14. The ring hybrid coupler of claim 12, wherein the DC isolated phase inverter restores DC operation of the common-mode port while leaving the remaining ports at a common-mode potential applied to the common-mode port.
15. The ring hybrid coupler of claim 8, wherein the transmission line of the DC phase inverter is one of a finite-ground coplanar waveguide (FGCPW), coplanar waveguide, coplanar stripline, microstrip and slotline.
16. The ring hybrid coupler of claim 8, wherein the transmission line of the DC phase inverter is capable of one of millimeter wave transmission and microwave transmission.
17. The ring hybrid coupler of claim 8, wherein the capacitors of the DC phase inverter are one of metal-insulator-metal (MIM) capacitors, vertical parallel-plate capacitors, fringe capacitors, polysilicon capacitors and metal-oxide semiconductor (MOS) capacitors.
18. The ring hybrid coupler of claim 8, wherein the device connected to the DC phase inverter is one of an amplifier, mixer, voltage-controlled oscillator (VCO), filter, frequency divider, frequency multiplier, limiter and hybrid coupler.
19. The ring hybrid coupler of claim 8, wherein the plurality of signal traces of the DC phase inverter comprise:
an input signal trace and phase-inverted signal trace.
20. The ring hybrid coupler of claim 19, wherein a signal input via the input signal trance is shifted 180-degrees and output via the phase-inverted trace.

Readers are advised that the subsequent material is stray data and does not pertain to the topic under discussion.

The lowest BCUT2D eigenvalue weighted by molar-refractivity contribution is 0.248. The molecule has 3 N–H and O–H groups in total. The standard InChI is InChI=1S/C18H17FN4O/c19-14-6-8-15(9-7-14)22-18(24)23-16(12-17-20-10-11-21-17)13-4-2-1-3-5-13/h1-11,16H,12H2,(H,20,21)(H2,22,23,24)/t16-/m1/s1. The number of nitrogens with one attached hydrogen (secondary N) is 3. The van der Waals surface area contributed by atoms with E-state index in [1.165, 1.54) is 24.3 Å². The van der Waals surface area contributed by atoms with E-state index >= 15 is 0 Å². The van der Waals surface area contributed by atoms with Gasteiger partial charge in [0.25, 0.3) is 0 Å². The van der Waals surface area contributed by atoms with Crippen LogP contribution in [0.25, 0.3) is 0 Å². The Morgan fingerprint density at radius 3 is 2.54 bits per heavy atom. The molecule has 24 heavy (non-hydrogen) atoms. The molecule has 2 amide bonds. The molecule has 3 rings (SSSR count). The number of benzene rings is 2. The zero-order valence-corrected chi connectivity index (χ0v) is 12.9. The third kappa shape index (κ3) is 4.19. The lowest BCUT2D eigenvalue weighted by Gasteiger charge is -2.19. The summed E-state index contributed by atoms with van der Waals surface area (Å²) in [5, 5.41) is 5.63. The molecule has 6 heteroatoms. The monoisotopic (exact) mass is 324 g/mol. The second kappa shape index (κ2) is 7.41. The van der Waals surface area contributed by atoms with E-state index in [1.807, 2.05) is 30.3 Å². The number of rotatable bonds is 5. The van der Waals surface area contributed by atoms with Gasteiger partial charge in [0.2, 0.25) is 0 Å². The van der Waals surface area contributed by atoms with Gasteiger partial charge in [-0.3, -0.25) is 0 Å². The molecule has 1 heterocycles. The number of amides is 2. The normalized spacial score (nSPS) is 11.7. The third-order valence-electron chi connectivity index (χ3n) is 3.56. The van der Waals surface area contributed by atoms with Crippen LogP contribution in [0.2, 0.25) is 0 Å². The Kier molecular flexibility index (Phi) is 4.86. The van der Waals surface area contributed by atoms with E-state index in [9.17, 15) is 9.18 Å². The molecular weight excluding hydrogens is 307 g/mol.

21. A method for isolating a direct current (DC) phase inverter, comprising:
interchanging a plurality of signal and ground traces on a transmission line of the DC phase inverter; and
isolating the DC phase inverter from a device connected to the transmission line by inserting a plurality of capacitors in series with the plurality of ground traces.
22. The method of claim 21, wherein a signal input via an input signal trace of the plurality of signal traces is shifted 180-degrees and output via a phase-inverted signal trace of the plurality of signal traces.
23. The method of claim 21, further comprising:
inserting the DC phase inverter into an arm of a ring hybrid coupler.
24. The method of claim 23, further comprising:
restoring DC operation of a common-mode port of the ring hybrid coupler while leaving remaining ports of the ring hybrid coupler at a common-mode potential applied to the common-mode port.
Description
BACKGROUND OF THE INVENTION

1. Technical Field